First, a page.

Kloza, Dariusz (Darek); Niels van Dijk; Raphaël Gellert; István Böröcz; Alessia Tanas; Eugenio Mantovani; & Paul Quinn (2017) Data protection impact assessments in the European Union: complementing the new legal framework towards a more robust protection of individuals, d.pia.lab Policy Brief, 1. Brussels: Brussels Laboratory for Data Protection & Privacy Impact Assessments.

Blog Posts

50 Years Hence: Can the Apollo Missions Inspire Us Today?

Posted by Henrik Syse on Tuesday, 20 December 2022

Last week, 50 years ago, Apollo 17’s lunar module left the moon. Since then, no one has set foot there. Let us pause for a moment to think about the signficance of that rather unique adventure called Apollo. The Apollo program defies belief. At a time when much of modern ... Read more »

When Are Economic Sanctions Morally Justified?

Posted by Lars Christie, Bashshar Haydar & Kristoffer Lidén on Thursday, 17 November 2022

In spite of widespread support for the sanctions against Russia after the invasion of Ukraine, international economic sanctions remain a controversial instrument in world politics. In this blog post, we discuss how the ethical criteria of just cause, proportionality, last resort and reasonable chance of success can help us think ... Read more »

The US Declares Chip-War on China

Posted by Giacomo Bruni on Wednesday, 26 October 2022

The United States recently announced a new set of restrictions on the export of advanced semiconductors, chip-making equipment, and supercomputer components to China. The interim final rule further escalates the geopolitical dispute between the US and China and raises concerns about the increasing fragmentation of the digital domain. The interim ... Read more »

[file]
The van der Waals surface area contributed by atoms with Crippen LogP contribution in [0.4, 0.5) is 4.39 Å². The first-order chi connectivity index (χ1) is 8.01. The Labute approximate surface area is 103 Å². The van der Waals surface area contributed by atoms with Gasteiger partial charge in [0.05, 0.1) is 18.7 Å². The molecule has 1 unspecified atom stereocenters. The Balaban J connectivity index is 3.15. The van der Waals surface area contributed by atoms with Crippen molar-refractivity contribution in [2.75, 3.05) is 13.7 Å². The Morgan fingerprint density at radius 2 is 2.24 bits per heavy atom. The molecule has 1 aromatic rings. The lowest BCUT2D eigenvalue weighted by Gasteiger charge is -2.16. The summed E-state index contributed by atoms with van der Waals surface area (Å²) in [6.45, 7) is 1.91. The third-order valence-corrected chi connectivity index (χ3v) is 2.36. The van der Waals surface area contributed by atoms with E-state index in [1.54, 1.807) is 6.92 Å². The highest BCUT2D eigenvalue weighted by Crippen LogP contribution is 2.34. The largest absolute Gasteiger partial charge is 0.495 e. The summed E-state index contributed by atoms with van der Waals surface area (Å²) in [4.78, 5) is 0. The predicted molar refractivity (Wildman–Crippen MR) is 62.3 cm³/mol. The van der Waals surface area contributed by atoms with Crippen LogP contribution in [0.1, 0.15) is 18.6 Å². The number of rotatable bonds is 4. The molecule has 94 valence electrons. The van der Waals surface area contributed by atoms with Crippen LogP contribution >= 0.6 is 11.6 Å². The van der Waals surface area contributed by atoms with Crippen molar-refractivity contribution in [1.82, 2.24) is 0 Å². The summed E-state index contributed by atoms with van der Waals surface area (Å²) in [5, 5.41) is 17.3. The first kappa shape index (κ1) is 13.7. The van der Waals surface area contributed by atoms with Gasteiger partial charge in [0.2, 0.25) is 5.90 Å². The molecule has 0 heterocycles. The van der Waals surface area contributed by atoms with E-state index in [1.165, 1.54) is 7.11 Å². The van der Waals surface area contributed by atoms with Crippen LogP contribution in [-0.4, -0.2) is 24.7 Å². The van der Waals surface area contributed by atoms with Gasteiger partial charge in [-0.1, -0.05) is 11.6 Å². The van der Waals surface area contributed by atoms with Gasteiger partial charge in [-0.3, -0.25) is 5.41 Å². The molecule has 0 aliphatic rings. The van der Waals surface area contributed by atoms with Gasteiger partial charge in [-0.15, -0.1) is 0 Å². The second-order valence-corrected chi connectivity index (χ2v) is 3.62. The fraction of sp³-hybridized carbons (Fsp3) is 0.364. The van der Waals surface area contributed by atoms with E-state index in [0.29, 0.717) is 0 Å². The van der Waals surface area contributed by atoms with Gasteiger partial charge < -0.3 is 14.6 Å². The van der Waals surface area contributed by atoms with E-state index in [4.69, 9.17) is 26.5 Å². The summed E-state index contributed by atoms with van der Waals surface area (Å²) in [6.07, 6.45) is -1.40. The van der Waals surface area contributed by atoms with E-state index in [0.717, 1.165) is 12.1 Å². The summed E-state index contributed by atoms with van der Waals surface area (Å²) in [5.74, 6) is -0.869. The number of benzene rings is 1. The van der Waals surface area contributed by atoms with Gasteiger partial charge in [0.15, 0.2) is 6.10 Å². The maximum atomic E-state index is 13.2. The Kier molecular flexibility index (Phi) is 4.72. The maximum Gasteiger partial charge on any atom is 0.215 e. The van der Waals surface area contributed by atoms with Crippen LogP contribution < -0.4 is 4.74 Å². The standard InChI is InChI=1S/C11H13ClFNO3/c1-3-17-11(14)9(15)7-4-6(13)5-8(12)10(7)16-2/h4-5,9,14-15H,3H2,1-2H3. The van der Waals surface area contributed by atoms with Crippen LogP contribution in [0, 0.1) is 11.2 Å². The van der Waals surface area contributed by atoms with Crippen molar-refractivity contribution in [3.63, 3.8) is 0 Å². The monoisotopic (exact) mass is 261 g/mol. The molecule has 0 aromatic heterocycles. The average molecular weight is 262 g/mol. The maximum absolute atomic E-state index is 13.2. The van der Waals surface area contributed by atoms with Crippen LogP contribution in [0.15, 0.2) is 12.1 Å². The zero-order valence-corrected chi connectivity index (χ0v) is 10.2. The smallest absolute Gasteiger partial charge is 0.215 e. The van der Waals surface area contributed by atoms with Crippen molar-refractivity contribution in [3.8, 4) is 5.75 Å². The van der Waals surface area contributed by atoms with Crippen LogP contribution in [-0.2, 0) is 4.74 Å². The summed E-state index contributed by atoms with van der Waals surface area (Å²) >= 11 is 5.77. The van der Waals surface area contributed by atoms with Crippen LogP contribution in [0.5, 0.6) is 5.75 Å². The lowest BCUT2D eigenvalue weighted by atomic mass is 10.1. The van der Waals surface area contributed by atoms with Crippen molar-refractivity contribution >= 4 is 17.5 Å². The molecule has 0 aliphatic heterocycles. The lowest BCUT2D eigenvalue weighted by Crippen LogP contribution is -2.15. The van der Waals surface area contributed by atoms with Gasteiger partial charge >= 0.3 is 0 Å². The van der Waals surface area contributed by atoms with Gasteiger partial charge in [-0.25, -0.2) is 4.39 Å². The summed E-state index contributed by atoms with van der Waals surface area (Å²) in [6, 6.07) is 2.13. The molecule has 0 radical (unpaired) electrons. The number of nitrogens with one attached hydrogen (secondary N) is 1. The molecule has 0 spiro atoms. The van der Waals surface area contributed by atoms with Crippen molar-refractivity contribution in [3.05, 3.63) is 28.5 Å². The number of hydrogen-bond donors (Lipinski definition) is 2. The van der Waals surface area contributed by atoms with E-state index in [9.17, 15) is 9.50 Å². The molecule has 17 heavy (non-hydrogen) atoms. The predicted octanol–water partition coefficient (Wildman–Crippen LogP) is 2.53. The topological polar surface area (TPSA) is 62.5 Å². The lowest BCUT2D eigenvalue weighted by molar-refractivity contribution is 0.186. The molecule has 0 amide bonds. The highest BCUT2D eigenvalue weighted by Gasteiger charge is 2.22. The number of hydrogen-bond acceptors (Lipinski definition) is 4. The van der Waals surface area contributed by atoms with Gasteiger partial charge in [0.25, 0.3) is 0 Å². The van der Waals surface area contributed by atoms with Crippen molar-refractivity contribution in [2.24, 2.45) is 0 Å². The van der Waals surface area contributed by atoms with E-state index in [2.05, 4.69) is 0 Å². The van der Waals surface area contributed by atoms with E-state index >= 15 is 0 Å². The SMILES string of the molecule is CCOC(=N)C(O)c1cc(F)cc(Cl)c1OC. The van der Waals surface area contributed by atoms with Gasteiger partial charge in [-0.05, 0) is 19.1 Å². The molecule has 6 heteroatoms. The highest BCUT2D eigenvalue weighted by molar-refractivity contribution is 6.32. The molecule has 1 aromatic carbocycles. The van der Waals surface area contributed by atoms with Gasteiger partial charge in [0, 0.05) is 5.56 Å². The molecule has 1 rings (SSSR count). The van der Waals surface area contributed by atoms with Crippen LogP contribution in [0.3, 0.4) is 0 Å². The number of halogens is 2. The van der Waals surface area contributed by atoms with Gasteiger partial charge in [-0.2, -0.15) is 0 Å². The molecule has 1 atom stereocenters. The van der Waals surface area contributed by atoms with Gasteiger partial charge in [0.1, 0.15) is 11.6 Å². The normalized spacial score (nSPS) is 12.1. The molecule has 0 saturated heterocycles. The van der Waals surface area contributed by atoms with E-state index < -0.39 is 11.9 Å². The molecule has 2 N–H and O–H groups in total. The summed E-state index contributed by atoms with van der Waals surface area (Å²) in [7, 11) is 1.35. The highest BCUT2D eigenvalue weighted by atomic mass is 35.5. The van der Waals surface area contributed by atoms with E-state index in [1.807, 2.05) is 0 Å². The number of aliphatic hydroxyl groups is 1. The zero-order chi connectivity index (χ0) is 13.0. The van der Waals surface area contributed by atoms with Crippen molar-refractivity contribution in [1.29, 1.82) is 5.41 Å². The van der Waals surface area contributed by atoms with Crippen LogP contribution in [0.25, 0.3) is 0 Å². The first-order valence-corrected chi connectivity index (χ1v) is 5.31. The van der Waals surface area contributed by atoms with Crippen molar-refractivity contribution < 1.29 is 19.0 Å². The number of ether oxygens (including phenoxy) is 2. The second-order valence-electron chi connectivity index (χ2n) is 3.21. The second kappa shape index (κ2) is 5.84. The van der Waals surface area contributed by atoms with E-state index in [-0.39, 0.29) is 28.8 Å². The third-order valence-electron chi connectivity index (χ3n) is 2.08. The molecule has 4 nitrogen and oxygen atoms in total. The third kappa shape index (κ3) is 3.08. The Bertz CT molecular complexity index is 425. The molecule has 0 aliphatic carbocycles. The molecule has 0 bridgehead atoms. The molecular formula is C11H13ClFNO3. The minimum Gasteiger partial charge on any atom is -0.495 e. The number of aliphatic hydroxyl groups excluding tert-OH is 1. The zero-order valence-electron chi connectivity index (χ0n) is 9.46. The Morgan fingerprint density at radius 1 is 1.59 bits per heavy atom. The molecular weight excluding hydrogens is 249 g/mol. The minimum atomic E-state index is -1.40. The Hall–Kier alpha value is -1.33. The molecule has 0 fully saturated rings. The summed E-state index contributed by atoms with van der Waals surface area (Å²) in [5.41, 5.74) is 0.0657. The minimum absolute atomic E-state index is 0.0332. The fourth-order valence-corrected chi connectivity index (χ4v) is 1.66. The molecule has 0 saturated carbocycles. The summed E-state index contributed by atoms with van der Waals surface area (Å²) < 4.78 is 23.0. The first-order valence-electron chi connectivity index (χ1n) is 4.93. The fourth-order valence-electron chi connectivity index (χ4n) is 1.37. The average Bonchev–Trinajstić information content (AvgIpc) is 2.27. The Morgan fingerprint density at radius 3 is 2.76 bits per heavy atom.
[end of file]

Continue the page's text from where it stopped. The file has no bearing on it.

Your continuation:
Sexual Violence by Military Leaders: The Canadian Leadership Crisis

Posted by Anna Marie Obermeier on Wednesday, 5 October 2022

Content Warning: This blog contains content related to sexual violence and sexual assault. The Canadian Armed Forces (CAF) is steeped in a culture of sexual misconduct. CAF leadership has allowed an environment of sexual misconduct to fester for decades, stretching from military colleges through every branch of the military. Thirteen ... Read more »

Different Responses to Mobility at Europe’s Borders

Posted by Marta Bivand Erdal & Maria Gabrielsen Jumbert on Tuesday, 12 April 2022

In the weeks since Russia’s brutal invasion of Ukraine significant proportions of Ukraine’s population has gone on the move, the majority of whom are internally displaced. By 29th March 2022, 4 million people had fled Ukraine across borders to neighbouring countries: Poland (2 million in 3 weeks), Slovakia, Hungary, Romania ... Read more »

The Taliban, International Law and the Rest of the World

Posted by Kristian Berg Harpviken & Geir Ulfstein on Monday, 21 March 2022

The population of Afghanistan is facing a humanitarian catastrophe. Twenty-three million Afghans, more than half of the population, are starving. The UN warns of a risk that a million Afghan children will die. In this situation, there is no way of avoiding cooperation with those in control of the country, namely ... Read more »

What Motivates Soldiers to Fight, asks Jon Elster

Posted by Jon Elster on Sunday, 13 March 2022

Many commentators have claimed that Russia’s military leaders must have underestimated the Ukrainians’ resilience and battle morale. This is most likely correct, but would it even have been possible for the Russian commanders to have made a more accurate estimate? There is reason to doubt that they could have done ... Read more »

Forced Displacement from Ukraine: Notes on Humanitarian Protection and Durable Solutions

Posted by Kristin B. Sandvik & Adèle Garnier on Saturday, 5 March 2022